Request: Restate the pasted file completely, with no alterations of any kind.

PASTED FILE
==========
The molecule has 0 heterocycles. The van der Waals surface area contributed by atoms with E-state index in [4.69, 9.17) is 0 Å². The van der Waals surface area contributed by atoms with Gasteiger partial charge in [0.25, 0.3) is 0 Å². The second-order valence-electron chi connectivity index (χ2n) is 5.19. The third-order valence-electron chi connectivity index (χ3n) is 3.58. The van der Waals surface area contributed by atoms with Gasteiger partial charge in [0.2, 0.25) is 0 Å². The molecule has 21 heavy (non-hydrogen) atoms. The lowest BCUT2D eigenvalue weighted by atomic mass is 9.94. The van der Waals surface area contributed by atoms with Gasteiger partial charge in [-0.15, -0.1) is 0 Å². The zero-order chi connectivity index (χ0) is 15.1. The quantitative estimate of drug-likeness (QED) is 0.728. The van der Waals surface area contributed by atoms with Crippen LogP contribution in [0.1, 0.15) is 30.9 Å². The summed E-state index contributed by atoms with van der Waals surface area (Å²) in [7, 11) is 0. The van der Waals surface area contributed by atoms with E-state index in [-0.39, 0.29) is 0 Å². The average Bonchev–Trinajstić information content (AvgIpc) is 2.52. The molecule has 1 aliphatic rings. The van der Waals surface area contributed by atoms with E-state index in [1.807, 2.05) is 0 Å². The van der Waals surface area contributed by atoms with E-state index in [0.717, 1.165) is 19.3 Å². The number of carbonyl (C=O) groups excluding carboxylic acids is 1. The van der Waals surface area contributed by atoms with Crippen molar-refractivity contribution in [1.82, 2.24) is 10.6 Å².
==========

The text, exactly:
The molecule has 0 heterocycles. The van der Waals surface area contributed by atoms with E-state index in [4.69, 9.17) is 0 Å². The van der Waals surface area contributed by atoms with Gasteiger partial charge in [0.25, 0.3) is 0 Å². The second-order valence-electron chi connectivity index (χ2n) is 5.19. The third-order valence-electron chi connectivity index (χ3n) is 3.58. The van der Waals surface area contributed by atoms with Gasteiger partial charge in [0.2, 0.25) is 0 Å². The molecule has 21 heavy (non-hydrogen) atoms. The lowest BCUT2D eigenvalue weighted by atomic mass is 9.94. The van der Waals surface area contributed by atoms with Gasteiger partial charge in [-0.15, -0.1) is 0 Å². The zero-order chi connectivity index (χ0) is 15.1. The quantitative estimate of drug-likeness (QED) is 0.728. The van der Waals surface area contributed by atoms with Crippen LogP contribution in [0.1, 0.15) is 30.9 Å². The summed E-state index contributed by atoms with van der Waals surface area (Å²) in [7, 11) is 0. The van der Waals surface area contributed by atoms with E-state index in [-0.39, 0.29) is 0 Å². The average Bonchev–Trinajstić information content (AvgIpc) is 2.52. The molecule has 1 aliphatic rings. The van der Waals surface area contributed by atoms with E-state index in [1.807, 2.05) is 0 Å². The van der Waals surface area contributed by atoms with E-state index in [0.717, 1.165) is 19.3 Å². The number of carbonyl (C=O) groups excluding carboxylic acids is 1. The van der Waals surface area contributed by atoms with Crippen molar-refractivity contribution in [1.82, 2.24) is 10.6 Å².